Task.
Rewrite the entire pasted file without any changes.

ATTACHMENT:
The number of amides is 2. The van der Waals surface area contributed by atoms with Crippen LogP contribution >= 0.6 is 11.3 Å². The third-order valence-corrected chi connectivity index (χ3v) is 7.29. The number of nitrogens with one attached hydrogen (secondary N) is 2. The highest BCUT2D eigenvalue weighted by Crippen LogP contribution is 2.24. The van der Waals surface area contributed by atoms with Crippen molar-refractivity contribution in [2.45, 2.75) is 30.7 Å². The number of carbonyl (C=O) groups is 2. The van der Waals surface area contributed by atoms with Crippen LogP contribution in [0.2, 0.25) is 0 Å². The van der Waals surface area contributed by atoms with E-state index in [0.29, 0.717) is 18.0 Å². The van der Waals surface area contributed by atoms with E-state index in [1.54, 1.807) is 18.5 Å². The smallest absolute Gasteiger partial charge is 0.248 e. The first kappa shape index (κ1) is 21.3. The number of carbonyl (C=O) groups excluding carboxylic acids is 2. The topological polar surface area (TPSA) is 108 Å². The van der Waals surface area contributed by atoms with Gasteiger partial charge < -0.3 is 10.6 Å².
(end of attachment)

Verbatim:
The number of amides is 2. The van der Waals surface area contributed by atoms with Crippen LogP contribution >= 0.6 is 11.3 Å². The third-order valence-corrected chi connectivity index (χ3v) is 7.29. The number of nitrogens with one attached hydrogen (secondary N) is 2. The highest BCUT2D eigenvalue weighted by Crippen LogP contribution is 2.24. The van der Waals surface area contributed by atoms with Crippen molar-refractivity contribution in [2.45, 2.75) is 30.7 Å². The number of carbonyl (C=O) groups is 2. The van der Waals surface area contributed by atoms with Crippen LogP contribution in [0.2, 0.25) is 0 Å². The van der Waals surface area contributed by atoms with E-state index in [0.29, 0.717) is 18.0 Å². The van der Waals surface area contributed by atoms with E-state index in [1.54, 1.807) is 18.5 Å². The smallest absolute Gasteiger partial charge is 0.248 e. The first kappa shape index (κ1) is 21.3. The number of carbonyl (C=O) groups excluding carboxylic acids is 2. The topological polar surface area (TPSA) is 108 Å². The van der Waals surface area contributed by atoms with Gasteiger partial charge < -0.3 is 10.6 Å².